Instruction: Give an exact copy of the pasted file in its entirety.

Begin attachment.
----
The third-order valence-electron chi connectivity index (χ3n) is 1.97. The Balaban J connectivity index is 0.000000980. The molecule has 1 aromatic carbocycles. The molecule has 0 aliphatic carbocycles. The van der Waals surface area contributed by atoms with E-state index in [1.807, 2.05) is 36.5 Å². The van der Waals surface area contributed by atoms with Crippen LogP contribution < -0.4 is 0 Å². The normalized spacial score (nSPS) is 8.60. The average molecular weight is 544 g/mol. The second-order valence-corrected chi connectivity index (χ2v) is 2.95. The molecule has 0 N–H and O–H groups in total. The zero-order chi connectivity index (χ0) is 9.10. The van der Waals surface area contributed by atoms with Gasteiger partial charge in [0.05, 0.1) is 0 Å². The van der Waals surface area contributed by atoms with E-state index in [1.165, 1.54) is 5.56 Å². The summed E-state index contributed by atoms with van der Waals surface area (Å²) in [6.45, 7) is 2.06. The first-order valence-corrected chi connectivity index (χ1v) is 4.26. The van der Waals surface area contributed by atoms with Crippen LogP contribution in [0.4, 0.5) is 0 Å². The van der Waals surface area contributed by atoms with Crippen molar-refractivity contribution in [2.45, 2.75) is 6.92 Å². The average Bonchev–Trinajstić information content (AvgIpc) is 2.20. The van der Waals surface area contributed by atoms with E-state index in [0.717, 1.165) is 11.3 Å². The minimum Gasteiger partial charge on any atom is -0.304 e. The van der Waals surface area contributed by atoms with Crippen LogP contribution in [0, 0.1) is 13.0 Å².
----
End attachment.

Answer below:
The third-order valence-electron chi connectivity index (χ3n) is 1.97. The Balaban J connectivity index is 0.000000980. The molecule has 1 aromatic carbocycles. The molecule has 0 aliphatic carbocycles. The van der Waals surface area contributed by atoms with E-state index in [1.807, 2.05) is 36.5 Å². The van der Waals surface area contributed by atoms with Crippen LogP contribution < -0.4 is 0 Å². The normalized spacial score (nSPS) is 8.60. The average molecular weight is 544 g/mol. The second-order valence-corrected chi connectivity index (χ2v) is 2.95. The molecule has 0 N–H and O–H groups in total. The zero-order chi connectivity index (χ0) is 9.10. The van der Waals surface area contributed by atoms with Gasteiger partial charge in [0.05, 0.1) is 0 Å². The van der Waals surface area contributed by atoms with E-state index in [1.165, 1.54) is 5.56 Å². The summed E-state index contributed by atoms with van der Waals surface area (Å²) in [6.45, 7) is 2.06. The first-order valence-corrected chi connectivity index (χ1v) is 4.26. The van der Waals surface area contributed by atoms with Crippen LogP contribution in [0.4, 0.5) is 0 Å². The van der Waals surface area contributed by atoms with Crippen molar-refractivity contribution in [2.45, 2.75) is 6.92 Å². The average Bonchev–Trinajstić information content (AvgIpc) is 2.20. The van der Waals surface area contributed by atoms with E-state index in [0.717, 1.165) is 11.3 Å². The minimum Gasteiger partial charge on any atom is -0.304 e. The van der Waals surface area contributed by atoms with Crippen LogP contribution in [0, 0.1) is 13.0 Å².